In 1931, Harry Beck drew a diagram of the London Underground (aka the Tube), making visual sense of an extremely complex system. Today Beck's map is displayed in the Museum of Modern Art, and is considered a classic work of design. Beck's work is the template for modern subway and train maps, and his influence is seen worldwide in the way we conceptualize public transportation.
Beck's central breakthrough was making a map that simplified geography to achieve maximum clarity. He reasoned that the specific geography of each place didn't matter as much as which stop was next on a given line. So he ruthlessly simplified how each route was drawn, showing the routes as straight lines that ran only vertically, horizontally, or at 45-degree angles (even though the real lines were far more complex, wandering around the city along curving routes). He also distorted geography, so the most-traveled stops were large and clearly visible; previous maps had crammed them all together in a small space -- because that's where they were geographically. Beck's map allowed riders to solve the central problem of public transit: if I'm "here," which line do I take to get "there," and how many stops will it take? Below is an illustration of the actual geography of the tube's Zone 1 (left) versus Beck's simplified map (right):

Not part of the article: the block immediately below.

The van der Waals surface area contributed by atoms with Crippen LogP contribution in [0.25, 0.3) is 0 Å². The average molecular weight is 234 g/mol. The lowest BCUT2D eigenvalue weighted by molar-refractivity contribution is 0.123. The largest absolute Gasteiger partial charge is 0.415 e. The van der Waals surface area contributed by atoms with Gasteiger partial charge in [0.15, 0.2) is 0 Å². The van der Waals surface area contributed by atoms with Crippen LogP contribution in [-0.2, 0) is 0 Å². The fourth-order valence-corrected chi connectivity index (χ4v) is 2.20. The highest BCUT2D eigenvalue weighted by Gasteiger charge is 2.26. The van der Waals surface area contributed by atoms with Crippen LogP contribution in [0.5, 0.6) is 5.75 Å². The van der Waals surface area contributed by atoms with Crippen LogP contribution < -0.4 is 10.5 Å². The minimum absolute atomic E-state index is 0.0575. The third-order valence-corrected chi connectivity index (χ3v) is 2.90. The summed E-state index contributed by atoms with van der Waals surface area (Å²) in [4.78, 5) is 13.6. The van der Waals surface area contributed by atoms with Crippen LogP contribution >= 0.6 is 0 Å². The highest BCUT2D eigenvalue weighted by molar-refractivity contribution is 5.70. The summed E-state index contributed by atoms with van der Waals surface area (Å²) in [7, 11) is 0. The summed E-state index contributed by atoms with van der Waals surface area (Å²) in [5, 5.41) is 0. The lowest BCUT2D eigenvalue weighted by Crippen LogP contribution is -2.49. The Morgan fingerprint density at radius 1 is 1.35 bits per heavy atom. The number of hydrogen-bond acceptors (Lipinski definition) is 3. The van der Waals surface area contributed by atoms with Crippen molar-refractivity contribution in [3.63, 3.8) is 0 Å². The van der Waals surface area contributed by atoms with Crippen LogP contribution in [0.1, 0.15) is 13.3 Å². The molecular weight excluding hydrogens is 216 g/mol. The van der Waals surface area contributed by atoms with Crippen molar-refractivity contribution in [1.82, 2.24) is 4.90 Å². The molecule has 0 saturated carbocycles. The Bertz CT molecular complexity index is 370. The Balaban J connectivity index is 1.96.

A BBC Four documentary about Beck's map was recently posted on Smashing Telly (an excellent video blog in its own right). The film is about twenty-five minutes long, and tells the history of this map, and how it has influenced design. Go watch the documentary if you're interested in design, history, or public transportation. (Note: Smashing Telly has broken the documentary into little segments, linked together in a sort of video mosaic. Start at the upper left, and it'll play through.